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Soldier brings good news to James Buchanan students

October 08, 2003|by RICHARD F. BELISLE

waynesboro@herald-mail.com

MERCERSBURG, Pa. - Because students at James Buchanan High School decided to help children in Maiger, a small village in Afghanistan, some Afghan students now use real paper and pencils instead of rocks to do their schoolwork.

The James Buchanan students, at the urging of Sabrina Monn-Thomas, a U.S. Army soldier and 1998 graduate of the school, collected about $1,000 in cash and enough basic school supplies, clothes and toys, including soccer balls, to fill 50 boxes for the war-torn children of Maiger.

On Tuesday morning, Monn-Thomas, Peggy Stoner, a social studies teacher who organized the campaign, and an auditorium full of sophomores, juniors and seniors heard U.S. Rep. Bill Shuster, R-9th, read a commendation that he entered into the Congressional Record lauding Monn-Thomas and the students for their hard work.

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There wasn't enough room in the auditorium for the freshmen, so they watched Shuster's presentation on television screens in their homerooms.

Monn-Thomas showed slides of photos she took of kids who got the boxes, plus other pictures of the country that became the first battleground in the war on terrorism, a war Shuster called "World War III."

Monn-Thomas served with the Army's 109th Mobile Public Affairs Detachment, a unit that covers the war in Afghanistan for the Armed Forces Network. She came home in August when her enlistment was complete.

Today she works in the consumer loan department of a bank in Chambersburg, Pa. She is married to Jason Thomas, a U.S. soldier stationed in Okinawa.

Among Monn-Thomas' duties in Afghanistan was escorting foreign correspondents, a job that took her up to the fighting. She showed several photos of herself armed and in combat operations.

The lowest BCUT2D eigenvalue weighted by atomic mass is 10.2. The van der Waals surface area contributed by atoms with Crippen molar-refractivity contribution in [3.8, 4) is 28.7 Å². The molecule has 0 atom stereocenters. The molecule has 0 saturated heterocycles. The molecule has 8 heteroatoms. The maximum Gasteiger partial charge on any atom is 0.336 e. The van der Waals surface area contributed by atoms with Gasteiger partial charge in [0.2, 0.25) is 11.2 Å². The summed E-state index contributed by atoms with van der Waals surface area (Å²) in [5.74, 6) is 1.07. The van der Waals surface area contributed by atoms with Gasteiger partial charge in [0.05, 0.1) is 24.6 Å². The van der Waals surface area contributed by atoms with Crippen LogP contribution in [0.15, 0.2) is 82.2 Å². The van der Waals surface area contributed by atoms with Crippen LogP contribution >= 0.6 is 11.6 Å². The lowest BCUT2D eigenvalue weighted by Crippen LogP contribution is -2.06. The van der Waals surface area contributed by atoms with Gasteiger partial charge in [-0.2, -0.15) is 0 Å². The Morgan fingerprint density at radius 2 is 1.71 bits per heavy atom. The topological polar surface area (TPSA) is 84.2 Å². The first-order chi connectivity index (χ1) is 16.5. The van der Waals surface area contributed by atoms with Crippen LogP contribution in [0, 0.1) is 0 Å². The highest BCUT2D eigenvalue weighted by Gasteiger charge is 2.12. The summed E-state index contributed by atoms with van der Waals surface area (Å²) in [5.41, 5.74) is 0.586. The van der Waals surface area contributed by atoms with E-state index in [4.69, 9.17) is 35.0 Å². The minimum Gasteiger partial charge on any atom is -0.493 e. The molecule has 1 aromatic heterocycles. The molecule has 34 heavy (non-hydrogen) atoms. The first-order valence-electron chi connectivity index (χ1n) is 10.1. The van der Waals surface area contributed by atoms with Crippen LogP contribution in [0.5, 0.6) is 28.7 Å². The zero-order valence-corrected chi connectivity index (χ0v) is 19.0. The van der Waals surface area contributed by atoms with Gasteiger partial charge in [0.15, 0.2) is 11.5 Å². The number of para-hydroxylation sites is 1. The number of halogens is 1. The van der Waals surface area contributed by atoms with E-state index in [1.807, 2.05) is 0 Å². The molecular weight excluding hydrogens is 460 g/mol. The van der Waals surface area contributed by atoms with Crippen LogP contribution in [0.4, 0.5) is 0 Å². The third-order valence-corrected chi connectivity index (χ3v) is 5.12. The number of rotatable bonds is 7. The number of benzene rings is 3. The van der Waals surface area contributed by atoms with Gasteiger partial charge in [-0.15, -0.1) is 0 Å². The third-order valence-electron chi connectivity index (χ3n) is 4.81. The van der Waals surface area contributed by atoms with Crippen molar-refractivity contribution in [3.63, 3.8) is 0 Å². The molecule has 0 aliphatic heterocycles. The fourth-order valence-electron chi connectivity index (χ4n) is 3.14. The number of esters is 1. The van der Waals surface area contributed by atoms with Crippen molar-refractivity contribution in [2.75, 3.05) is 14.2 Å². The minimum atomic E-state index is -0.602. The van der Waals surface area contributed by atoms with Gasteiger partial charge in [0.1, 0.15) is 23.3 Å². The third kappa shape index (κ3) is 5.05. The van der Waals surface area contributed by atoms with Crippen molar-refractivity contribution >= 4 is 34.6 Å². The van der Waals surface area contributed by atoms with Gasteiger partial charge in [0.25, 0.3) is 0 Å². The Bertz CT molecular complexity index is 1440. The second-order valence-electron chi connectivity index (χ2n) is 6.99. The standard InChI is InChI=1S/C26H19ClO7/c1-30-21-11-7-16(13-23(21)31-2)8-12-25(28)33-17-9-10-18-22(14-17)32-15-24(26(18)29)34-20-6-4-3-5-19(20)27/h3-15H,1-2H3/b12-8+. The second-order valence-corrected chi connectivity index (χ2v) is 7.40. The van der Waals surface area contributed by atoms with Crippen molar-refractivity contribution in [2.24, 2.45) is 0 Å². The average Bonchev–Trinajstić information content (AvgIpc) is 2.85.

She contacted Stoner, her former teacher, last year by e-mail and posed the idea of James Buchanan students adopting the village of Maiger.

She returned to the school Tuesday to thank the students and Stoner for their help. Stoner, who is on medical leave, was in the auditorium.

Monn-Thomas, who served in Bosnia for nine months before being assigned to duty in Afghanistan, laced her slide presentation with anecdotes about life in Afghanistan. She said the population of the village is 500 to 1,000, a rough estimate since a census never has been taken in Afghanistan.

"It's a very poor country," she said.

A large tent donated by UNICEF serves as a school building. The students sit on the floor. She showed a photo of a grizzled old Afghan man, whom she said was the school principal. One photo showed him with a stick in his hand surrounded by school boys. He would swat any who got out of line, Monn-Thomas said.

"That's how things are done there," she said.

Afghan girls are not allowed to show their faces in public. Boys and girls have separate schools. Conditions in the boys' schools are better than the ones for girls in keeping with the customs of the Muslim country, she said. Boys and girls drink from separate wells. Boys are taught English; girls are not.

"It's totally wrong," she said. "They're suppressing a whole gender."

If children received even a pencil from the James Buchanan care boxes, "it made their year," she said. They use slate rocks for paper and white rocks for pencils.

"They didn't know what toothbrushes were for. They thought dental floss was fishing wire," Monn-Thomas said.

"The soccer balls were a big hit," she said.

People in the village drink water from the same stream in which they bathe and wash their clothes, she said.

Another photo showed some Afghan girls asking her questions.

"They'd never seen a woman with a weapon before," she said.

The girls wanted to know what living in America was like and what it was like for a girl to have a boy just for a friend, she said.

In his remarks, Shuster said the James Buchanan students are doing an amazing job in Afghanistan in a project that Monn-Thomas brought to life.

"It's a classic example that shows America at its best and the compassion and goodness of its people," Shuster said.

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